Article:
"The answer is simple: Build in resilience as a hedge against future shocks ... It inverts the old mantra that says the best defense is a good offense. When the goal is to stabilize the system, the best offense is a good defense." Thoughts in thread: https://twitter.com/WarOnTheRocks/status/1249638583071313920
"Societies at large must prepare to respond to crises before they occur, building in the adaptability and resilience required to pick up the pieces when the system falls apart."
Key to this is "when system fall apart". Focusing on defense is not focusing on resilience. Not the author's claim, but a reader could make that assumption. Across domains, it's common to think of defense as hardening: being resistant to stress such that impact is avoided.
To consider resilience, the scenario and subsequent analysis is conditional on a bad thing happening. The bad thing could be something the entire organization is working to avoid!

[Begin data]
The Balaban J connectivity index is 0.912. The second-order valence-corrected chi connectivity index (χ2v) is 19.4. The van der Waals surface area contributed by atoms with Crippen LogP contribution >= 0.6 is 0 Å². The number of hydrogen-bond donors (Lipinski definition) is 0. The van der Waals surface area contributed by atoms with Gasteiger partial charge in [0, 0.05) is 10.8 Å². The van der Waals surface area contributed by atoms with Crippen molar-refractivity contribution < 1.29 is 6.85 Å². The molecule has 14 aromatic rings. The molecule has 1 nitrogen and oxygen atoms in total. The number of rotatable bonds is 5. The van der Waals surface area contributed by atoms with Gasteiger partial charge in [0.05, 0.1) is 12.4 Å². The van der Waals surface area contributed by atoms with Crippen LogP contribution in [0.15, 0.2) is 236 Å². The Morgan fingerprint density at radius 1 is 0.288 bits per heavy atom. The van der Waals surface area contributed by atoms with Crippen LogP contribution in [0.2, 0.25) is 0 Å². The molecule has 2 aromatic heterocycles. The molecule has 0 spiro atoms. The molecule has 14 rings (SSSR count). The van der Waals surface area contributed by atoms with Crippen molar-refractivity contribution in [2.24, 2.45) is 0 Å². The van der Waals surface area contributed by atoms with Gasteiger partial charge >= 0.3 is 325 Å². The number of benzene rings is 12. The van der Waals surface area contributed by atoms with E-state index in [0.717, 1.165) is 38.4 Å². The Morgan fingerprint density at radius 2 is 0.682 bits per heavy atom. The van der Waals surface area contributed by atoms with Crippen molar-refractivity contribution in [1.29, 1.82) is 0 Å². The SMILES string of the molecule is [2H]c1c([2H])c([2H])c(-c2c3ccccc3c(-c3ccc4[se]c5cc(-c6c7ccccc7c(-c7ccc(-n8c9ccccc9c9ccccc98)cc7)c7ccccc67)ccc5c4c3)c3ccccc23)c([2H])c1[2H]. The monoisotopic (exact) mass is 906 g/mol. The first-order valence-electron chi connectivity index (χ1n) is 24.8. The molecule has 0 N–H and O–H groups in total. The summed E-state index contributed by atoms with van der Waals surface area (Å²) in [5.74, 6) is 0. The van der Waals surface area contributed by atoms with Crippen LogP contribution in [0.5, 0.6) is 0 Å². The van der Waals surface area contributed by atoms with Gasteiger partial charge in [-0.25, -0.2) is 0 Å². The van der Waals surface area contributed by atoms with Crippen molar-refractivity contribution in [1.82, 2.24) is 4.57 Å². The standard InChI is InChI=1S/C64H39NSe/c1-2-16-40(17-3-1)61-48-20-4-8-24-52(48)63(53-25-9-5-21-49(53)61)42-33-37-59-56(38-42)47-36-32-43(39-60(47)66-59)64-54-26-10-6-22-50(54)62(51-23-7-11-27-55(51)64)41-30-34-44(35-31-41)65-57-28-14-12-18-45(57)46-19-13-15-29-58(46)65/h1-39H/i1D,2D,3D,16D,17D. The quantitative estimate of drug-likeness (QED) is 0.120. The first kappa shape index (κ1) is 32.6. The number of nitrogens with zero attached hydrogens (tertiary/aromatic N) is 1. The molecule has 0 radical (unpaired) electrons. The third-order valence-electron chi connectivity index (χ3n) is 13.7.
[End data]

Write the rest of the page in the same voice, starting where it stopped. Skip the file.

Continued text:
In my mental model, I add another requirement for resilience analysis: the post event system must adjust its behavior and resources applied to overcome the disruption and recover. Why? Otherwise the hazard wasn't enough to really impact business as usual, the system kept rolling.
Example: you get a flat tire. So you pull over and swap in the spare. What that a disruption? Sure. Does that scenario rise to the level or resilience analysis? Nah, the response was pretty much the same system as before the event.
There's nuance there, and this is just my mental model, but it's important to ensure the resilience analysis is expansive enough.
Otherwise, "we have a spare tire" would be treated as an effective resilience posture. And it isn't. Having a cell phone is. Having friends to call is. Having an appointment that can be rescheduled is.
But to consider the importance of such related systems and their properties, one must allow for the possibility that preparation and hardening failed.
I think the author here knows that. But it's a common blind spot. End of thread (for now).